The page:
The Three Most Important Mother And Baby Relationship Success Factors

The relationship between a mother and baby is the most precious human bond, no questions about it.

As you are preparing for the arrival of your precious baby, setting up the nursery, buying clothes, and packing for the delivery at your hospital or your midwife, you already know that the birth of the baby will be the most challenging and rewarding day of your life.

Ayurveda, the ancient wisdom of longevity, as practiced in South Asia for thousands of years, has many supportive and empowering guidelines to ease your way, prepare you to develop trust in yourself and your body, and establish a bond that will endure for lifetimes.

I grew up in a traditional family watching my mother, aunts, and grandparents care for our pregnant family members.

In this blog, I will be sharing guidance from my experience as an Ayurveda lifestyle consultant and as a woman who experienced these supportive practices.

Even though there are many unknowns in childbirth and caring for a newborn is immensely challenging, irrespective of whether you are embarking on this journey by yourself or with a partner and community, you will find many tools and tips here that will ease your heart and bring more joy into your life.

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Mother Baby Bonding During Pregnancy

The sweet, loving, unconditional care that a mother offers her baby during the first 1000 days of the baby’s life, will set her up for success as a well-adjusted human of great intelligence, who trusts in herself and others, has enhanced immunity and the ability to manage stress in wholesome ways.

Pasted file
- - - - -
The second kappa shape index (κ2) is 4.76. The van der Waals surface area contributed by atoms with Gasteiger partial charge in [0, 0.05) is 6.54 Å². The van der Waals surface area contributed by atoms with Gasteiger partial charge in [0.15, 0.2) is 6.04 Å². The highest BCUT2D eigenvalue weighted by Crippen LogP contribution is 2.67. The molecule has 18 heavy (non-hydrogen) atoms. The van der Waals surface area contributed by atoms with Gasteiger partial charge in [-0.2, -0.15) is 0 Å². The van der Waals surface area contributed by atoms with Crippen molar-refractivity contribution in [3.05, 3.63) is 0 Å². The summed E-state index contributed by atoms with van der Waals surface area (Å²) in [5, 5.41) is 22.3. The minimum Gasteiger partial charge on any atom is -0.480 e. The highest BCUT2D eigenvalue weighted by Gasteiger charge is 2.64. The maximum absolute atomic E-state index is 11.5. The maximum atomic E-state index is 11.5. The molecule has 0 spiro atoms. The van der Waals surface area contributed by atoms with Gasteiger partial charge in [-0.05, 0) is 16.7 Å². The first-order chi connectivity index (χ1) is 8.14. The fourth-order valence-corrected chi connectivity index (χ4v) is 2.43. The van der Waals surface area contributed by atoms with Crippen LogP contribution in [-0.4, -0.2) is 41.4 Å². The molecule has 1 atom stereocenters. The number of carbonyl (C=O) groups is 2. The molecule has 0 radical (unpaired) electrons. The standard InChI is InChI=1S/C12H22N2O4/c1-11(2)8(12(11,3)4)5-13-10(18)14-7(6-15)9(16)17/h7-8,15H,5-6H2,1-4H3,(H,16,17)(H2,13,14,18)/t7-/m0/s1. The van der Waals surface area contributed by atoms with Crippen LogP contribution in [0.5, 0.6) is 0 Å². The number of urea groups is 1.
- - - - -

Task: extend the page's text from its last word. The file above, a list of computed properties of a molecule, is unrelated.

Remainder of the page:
A baby who is deprived of the nourishing attachment from her mother or primary caregiver may grow up to face personality disorders, dysfunctional attachment with others, propensity for addictions, and a reduced lifespan due to chronic health conditions.

Ayurveda is the art and science of aligning and tuning ourselves with our body, and the body’s wisdom. 

Pregnancy, postpartum, and delivery are times when the body takes over and ignoring or going against the body’s cues, has damaging effects on both the mother, baby, and the family.

Mommy To Be, Take Plenty of Rest

Pregnancy, delivery and postpartum can be overwhelming for a modern woman who is used to being in control of her body. When Mother Nature takes over, it is usually an adjustment to trust Her and surrender.

During this important phase many of the ways our body functions can be counter-intuitive. This is a challenge especially for women who hold high-powered roles and are used to flexing their life and bodies to their demanding schedules.

One of the first advice from Ayurveda is to exercise in moderation and to get plenty of rest before the delivery and postpartum.

With the increase in the baby’s size, breathing is constricted and the stomach is usually pushed up discharging small amounts of reflux, a very uncomfortable situation. Also during the last few weeks, feet can get swollen from the impaired circulation. 

Trust that your body is doing all it can and has its priorities straight.

Allow the body to rest by eating small, fresh, vegetable-based meals made of whole grains, greens, lentils, and soaked and slow-cooked beans. 

Sip on soothing herbal teas made of cumin, coriander, fennel, or blackseed to improve your digestion. 

These last few weeks are not time to take on challenging projects at work, move homes or embark on ambitious goals, as stress has a powerful negative effect on our immunity and can lead to life-threatening conditions like pre-eclampsia due to high blood pressure.

Buy yourself a comfortable pregnancy pillow and get as many naps in as possible. You cannot overdo resting as you get closer to your delivery date.

Here is a list of Yoga meditation music for you to relax and go to sleep.

Ayurveda Rituals for Mother, Baby & Daddy

During pregnancy, Ayurveda advises that the mother and father create healthy bonding rituals with their own highest self as spiritual individuals and together as a conscious couple.